Last week I touched on the current ‘trend’ of Asian-American fashion designers who are making it big in the international fashion industry, including Cambodian-American Phillip Lim, and looked into the particular challenges (such as whether or not to incorporate ‘Asian’ elements into their designs) they might face because of their ethnicity.
Today, I heard from a Taiwanese friend who told me that my post had reminded him how much continuing local media hype there is in Taiwan about Jason Wu. Wu has been in the spotlight for almost a year, since January 20, 2009, when US First Lady Michelle Obama wore a Wu- designed dress (made of ivory silk chiffon, embellished with organza and Swarovski crystal rhinestones) at her husband’s inaugural ball. My friend added that the ‘media here loves to emphasize that he's born in Taiwan.’
It’s hard to believe how quickly the 28-year-old designer’s star has risen in a year—already hundreds of articles have been published about Wu, who started out his fashion career as a teen in Europe designing a freelance high-end fashion doll line called Fashion Royalty. (Originally called Jason Wu Dolls)
And interestingly, like Lim, Wu—despite having left Taiwan with his family to move to Canada when he was a child—says his Asian background and upbringing contributed in part to his current success. According to the China Post, when Wu returned home in the autumn of last year, he met with Taiwanese President Ma Ying-jeou, who he reportedly told: ‘I think maybe I succeeded because I have a very Asian way of working…My dad works every day…We are very efficient and hardworking and I think that is a very Taiwanese quality.’ Meanwhile, Wu reportedly also told Ma of having grown up in a family that nurtured his unique interests and talent.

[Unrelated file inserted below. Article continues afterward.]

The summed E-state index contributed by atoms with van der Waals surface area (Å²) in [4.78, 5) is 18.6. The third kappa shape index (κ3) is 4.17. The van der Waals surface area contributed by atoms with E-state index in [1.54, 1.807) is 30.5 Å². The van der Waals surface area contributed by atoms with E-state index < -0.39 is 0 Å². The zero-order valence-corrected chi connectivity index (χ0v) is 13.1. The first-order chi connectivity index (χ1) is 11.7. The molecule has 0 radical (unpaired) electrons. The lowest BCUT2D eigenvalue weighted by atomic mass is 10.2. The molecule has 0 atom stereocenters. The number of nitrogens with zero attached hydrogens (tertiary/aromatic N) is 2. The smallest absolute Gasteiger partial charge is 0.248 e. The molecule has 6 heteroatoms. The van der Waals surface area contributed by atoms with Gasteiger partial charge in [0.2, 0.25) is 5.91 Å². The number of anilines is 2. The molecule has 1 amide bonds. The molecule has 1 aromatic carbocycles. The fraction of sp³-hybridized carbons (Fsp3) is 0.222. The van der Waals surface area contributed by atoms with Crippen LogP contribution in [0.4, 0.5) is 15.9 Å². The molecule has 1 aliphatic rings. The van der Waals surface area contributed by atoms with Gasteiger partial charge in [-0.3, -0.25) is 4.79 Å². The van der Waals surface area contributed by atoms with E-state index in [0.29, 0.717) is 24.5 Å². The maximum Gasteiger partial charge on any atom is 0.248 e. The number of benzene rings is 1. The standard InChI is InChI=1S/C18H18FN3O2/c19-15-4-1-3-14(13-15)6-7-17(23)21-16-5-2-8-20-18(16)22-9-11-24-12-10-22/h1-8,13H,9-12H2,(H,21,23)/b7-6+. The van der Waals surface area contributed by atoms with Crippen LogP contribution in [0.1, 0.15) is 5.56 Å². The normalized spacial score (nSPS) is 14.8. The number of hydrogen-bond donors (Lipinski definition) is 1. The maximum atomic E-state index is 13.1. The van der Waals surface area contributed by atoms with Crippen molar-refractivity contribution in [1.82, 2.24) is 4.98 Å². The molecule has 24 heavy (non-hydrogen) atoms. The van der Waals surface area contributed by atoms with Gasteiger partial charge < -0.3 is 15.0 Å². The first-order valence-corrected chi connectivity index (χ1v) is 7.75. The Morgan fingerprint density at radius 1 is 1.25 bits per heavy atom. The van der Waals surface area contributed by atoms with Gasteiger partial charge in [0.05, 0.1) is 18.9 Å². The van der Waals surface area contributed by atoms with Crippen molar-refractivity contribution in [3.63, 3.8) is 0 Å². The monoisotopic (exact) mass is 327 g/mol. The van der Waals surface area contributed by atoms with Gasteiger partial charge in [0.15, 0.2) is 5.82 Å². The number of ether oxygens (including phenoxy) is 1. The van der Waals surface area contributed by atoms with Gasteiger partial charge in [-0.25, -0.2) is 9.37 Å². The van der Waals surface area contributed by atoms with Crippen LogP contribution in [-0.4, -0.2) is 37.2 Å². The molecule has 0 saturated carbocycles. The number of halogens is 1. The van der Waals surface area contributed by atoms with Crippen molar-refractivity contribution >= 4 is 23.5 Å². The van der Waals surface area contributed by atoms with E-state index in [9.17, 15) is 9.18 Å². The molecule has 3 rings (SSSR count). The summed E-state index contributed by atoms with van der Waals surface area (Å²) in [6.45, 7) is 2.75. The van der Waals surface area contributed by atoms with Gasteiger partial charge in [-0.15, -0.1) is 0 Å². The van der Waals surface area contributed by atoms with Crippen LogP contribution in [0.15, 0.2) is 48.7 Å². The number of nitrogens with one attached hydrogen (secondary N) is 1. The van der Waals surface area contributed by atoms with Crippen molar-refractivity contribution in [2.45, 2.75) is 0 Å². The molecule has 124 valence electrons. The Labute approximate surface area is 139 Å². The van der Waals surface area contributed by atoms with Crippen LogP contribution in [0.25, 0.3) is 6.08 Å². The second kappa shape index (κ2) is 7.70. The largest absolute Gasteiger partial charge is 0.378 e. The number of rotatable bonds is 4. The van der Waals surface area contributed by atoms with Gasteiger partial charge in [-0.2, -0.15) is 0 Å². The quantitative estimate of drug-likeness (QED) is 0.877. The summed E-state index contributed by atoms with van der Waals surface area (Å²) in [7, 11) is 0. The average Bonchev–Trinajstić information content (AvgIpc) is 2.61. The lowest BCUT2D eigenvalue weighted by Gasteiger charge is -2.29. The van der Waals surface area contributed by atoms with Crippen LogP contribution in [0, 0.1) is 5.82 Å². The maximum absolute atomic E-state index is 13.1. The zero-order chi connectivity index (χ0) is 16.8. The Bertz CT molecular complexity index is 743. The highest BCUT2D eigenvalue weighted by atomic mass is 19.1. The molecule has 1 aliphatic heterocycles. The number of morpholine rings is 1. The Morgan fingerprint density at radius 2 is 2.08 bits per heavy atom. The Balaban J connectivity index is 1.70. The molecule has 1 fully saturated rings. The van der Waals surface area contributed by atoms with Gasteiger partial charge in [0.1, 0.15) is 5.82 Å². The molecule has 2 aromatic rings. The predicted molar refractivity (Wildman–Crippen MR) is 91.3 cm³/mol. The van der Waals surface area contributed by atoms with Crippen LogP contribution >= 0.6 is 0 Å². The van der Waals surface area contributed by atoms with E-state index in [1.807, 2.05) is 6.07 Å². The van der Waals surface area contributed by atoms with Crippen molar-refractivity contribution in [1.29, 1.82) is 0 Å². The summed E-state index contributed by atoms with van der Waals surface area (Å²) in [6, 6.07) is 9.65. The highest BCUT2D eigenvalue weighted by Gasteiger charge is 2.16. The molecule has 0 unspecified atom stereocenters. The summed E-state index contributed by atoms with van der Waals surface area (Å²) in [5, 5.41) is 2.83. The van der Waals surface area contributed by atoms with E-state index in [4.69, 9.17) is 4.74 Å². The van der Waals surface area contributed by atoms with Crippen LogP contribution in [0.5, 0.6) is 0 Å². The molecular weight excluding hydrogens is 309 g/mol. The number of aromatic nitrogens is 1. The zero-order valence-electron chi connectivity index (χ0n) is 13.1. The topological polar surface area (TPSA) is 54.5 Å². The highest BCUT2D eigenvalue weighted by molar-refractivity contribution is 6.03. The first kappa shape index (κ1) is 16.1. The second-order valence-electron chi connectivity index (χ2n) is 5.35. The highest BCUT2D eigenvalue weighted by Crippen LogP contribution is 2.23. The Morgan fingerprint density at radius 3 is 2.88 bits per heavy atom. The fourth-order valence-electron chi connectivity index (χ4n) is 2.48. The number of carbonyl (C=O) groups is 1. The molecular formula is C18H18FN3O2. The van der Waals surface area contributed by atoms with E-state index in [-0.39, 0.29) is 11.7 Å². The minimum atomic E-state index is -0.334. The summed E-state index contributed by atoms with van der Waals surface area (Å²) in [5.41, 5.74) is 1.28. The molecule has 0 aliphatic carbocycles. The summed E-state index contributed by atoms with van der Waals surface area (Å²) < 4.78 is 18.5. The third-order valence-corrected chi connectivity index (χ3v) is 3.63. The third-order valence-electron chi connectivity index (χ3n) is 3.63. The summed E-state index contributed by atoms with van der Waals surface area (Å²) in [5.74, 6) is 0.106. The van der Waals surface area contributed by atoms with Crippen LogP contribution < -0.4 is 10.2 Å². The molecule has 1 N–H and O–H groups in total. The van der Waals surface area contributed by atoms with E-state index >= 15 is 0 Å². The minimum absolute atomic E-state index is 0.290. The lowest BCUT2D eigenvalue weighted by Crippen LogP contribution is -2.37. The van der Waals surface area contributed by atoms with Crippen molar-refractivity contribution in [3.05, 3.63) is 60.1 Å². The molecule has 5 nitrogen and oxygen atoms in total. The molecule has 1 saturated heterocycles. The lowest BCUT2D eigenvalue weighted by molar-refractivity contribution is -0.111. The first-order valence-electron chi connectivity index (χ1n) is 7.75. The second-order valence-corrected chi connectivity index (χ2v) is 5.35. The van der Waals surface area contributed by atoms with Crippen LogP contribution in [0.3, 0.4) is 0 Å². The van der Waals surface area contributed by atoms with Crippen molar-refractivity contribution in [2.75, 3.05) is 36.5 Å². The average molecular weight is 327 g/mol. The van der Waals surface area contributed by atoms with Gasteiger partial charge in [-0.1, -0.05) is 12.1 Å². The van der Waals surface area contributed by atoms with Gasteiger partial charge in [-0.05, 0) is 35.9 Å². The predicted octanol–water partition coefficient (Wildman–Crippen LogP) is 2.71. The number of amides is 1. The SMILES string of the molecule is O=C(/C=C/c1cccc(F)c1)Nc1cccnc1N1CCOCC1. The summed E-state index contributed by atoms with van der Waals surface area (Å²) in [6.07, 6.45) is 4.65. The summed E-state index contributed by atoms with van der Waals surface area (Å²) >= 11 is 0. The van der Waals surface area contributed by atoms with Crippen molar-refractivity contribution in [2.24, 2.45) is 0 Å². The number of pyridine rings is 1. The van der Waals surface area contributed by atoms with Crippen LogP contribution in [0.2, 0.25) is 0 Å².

The president must have been impressed, as he went on to write in his journal after the meeting: ‘Taiwan not only needs to nurture more Jason Wus, but also needs more mothers like Jason Wu's mum.’
According to the China Post, Ma addressed his country by asserting, ‘Taiwan's youth should look to their own uniqueness and advantages if they seek to stand out globally in the field of culture and creative innovation.’
It seems that Taiwan has found at least one new 'stylish' source of inspiration.